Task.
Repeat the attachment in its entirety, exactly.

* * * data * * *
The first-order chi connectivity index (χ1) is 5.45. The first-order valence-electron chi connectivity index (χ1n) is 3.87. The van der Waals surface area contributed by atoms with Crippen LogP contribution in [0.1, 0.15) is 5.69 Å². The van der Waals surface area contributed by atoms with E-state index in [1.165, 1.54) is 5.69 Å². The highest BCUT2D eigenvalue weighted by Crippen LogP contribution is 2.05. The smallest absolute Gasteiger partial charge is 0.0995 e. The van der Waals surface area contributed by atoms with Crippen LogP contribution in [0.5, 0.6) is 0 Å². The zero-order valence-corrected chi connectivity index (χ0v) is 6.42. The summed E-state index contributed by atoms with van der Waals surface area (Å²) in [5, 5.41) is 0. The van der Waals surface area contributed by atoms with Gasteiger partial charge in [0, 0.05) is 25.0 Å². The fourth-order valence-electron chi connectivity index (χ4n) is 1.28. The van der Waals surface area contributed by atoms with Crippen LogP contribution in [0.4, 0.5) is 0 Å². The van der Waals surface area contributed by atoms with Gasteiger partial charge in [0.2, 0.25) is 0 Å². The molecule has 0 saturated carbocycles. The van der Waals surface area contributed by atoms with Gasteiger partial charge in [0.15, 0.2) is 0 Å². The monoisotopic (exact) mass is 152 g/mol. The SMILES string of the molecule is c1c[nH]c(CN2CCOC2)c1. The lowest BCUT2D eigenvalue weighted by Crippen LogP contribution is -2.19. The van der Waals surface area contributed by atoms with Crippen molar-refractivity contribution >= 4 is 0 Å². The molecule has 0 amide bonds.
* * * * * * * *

The first-order chi connectivity index (χ1) is 5.45. The first-order valence-electron chi connectivity index (χ1n) is 3.87. The van der Waals surface area contributed by atoms with Crippen LogP contribution in [0.1, 0.15) is 5.69 Å². The van der Waals surface area contributed by atoms with E-state index in [1.165, 1.54) is 5.69 Å². The highest BCUT2D eigenvalue weighted by Crippen LogP contribution is 2.05. The smallest absolute Gasteiger partial charge is 0.0995 e. The van der Waals surface area contributed by atoms with Crippen LogP contribution in [0.5, 0.6) is 0 Å². The zero-order valence-corrected chi connectivity index (χ0v) is 6.42. The summed E-state index contributed by atoms with van der Waals surface area (Å²) in [5, 5.41) is 0. The van der Waals surface area contributed by atoms with Gasteiger partial charge in [0, 0.05) is 25.0 Å². The fourth-order valence-electron chi connectivity index (χ4n) is 1.28. The van der Waals surface area contributed by atoms with Crippen LogP contribution in [0.4, 0.5) is 0 Å². The van der Waals surface area contributed by atoms with Gasteiger partial charge in [0.2, 0.25) is 0 Å². The molecule has 0 saturated carbocycles. The van der Waals surface area contributed by atoms with Gasteiger partial charge in [0.15, 0.2) is 0 Å². The monoisotopic (exact) mass is 152 g/mol. The SMILES string of the molecule is c1c[nH]c(CN2CCOC2)c1. The lowest BCUT2D eigenvalue weighted by Crippen LogP contribution is -2.19. The van der Waals surface area contributed by atoms with Crippen molar-refractivity contribution >= 4 is 0 Å². The molecule has 0 amide bonds.